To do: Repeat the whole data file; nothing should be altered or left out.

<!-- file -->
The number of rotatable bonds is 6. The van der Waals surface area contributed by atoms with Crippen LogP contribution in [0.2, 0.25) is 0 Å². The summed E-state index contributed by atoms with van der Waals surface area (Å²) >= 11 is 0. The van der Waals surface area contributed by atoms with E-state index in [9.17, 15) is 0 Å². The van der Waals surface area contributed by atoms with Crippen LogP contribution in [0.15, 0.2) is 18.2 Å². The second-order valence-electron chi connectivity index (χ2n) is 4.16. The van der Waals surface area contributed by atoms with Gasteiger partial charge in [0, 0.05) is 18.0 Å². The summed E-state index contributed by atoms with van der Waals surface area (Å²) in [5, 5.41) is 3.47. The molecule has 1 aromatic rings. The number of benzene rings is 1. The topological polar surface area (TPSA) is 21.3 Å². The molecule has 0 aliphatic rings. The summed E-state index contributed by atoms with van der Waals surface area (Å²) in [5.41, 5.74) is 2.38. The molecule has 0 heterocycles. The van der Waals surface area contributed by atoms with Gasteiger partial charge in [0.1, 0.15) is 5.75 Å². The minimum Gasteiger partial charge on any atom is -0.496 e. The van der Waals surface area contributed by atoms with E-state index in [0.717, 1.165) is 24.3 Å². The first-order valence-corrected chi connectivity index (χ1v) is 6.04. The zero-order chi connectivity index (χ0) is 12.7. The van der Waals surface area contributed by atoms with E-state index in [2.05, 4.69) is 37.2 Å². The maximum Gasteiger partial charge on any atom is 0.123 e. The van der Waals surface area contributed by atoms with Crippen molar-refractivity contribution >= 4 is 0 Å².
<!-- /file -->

The number of rotatable bonds is 6. The van der Waals surface area contributed by atoms with Crippen LogP contribution in [0.2, 0.25) is 0 Å². The summed E-state index contributed by atoms with van der Waals surface area (Å²) >= 11 is 0. The van der Waals surface area contributed by atoms with E-state index in [9.17, 15) is 0 Å². The van der Waals surface area contributed by atoms with Crippen LogP contribution in [0.15, 0.2) is 18.2 Å². The second-order valence-electron chi connectivity index (χ2n) is 4.16. The van der Waals surface area contributed by atoms with Gasteiger partial charge in [0, 0.05) is 18.0 Å². The summed E-state index contributed by atoms with van der Waals surface area (Å²) in [5, 5.41) is 3.47. The molecule has 1 aromatic rings. The number of benzene rings is 1. The topological polar surface area (TPSA) is 21.3 Å². The molecule has 0 aliphatic rings. The summed E-state index contributed by atoms with van der Waals surface area (Å²) in [5.41, 5.74) is 2.38. The molecule has 0 heterocycles. The van der Waals surface area contributed by atoms with Gasteiger partial charge in [0.1, 0.15) is 5.75 Å². The minimum Gasteiger partial charge on any atom is -0.496 e. The van der Waals surface area contributed by atoms with E-state index in [0.717, 1.165) is 24.3 Å². The first-order valence-corrected chi connectivity index (χ1v) is 6.04. The zero-order chi connectivity index (χ0) is 12.7. The van der Waals surface area contributed by atoms with E-state index in [2.05, 4.69) is 37.2 Å². The maximum Gasteiger partial charge on any atom is 0.123 e. The van der Waals surface area contributed by atoms with Crippen molar-refractivity contribution >= 4 is 0 Å².